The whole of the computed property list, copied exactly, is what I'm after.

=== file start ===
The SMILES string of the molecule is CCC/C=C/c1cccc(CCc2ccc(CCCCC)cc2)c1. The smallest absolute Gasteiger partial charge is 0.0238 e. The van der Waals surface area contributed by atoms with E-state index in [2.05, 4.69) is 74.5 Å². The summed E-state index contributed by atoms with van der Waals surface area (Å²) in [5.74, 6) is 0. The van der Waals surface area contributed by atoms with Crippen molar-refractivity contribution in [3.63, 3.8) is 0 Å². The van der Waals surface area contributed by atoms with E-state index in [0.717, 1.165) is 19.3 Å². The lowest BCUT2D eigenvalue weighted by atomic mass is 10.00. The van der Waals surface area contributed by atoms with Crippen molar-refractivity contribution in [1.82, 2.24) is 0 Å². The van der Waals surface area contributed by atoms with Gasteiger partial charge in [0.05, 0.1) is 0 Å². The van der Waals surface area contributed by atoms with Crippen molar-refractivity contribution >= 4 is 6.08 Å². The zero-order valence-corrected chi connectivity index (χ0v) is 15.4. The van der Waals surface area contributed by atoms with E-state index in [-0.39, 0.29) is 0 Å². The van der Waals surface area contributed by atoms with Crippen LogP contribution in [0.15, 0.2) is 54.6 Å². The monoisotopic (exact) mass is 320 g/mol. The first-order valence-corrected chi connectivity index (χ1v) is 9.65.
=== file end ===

The SMILES string of the molecule is CCC/C=C/c1cccc(CCc2ccc(CCCCC)cc2)c1. The smallest absolute Gasteiger partial charge is 0.0238 e. The van der Waals surface area contributed by atoms with E-state index in [2.05, 4.69) is 74.5 Å². The summed E-state index contributed by atoms with van der Waals surface area (Å²) in [5.74, 6) is 0. The van der Waals surface area contributed by atoms with Crippen molar-refractivity contribution in [3.63, 3.8) is 0 Å². The van der Waals surface area contributed by atoms with E-state index in [0.717, 1.165) is 19.3 Å². The lowest BCUT2D eigenvalue weighted by atomic mass is 10.00. The van der Waals surface area contributed by atoms with Crippen molar-refractivity contribution in [1.82, 2.24) is 0 Å². The van der Waals surface area contributed by atoms with Gasteiger partial charge in [0.05, 0.1) is 0 Å². The van der Waals surface area contributed by atoms with Crippen molar-refractivity contribution >= 4 is 6.08 Å². The zero-order valence-corrected chi connectivity index (χ0v) is 15.4. The van der Waals surface area contributed by atoms with E-state index in [-0.39, 0.29) is 0 Å². The van der Waals surface area contributed by atoms with Crippen LogP contribution in [0.15, 0.2) is 54.6 Å². The monoisotopic (exact) mass is 320 g/mol. The first-order valence-corrected chi connectivity index (χ1v) is 9.65.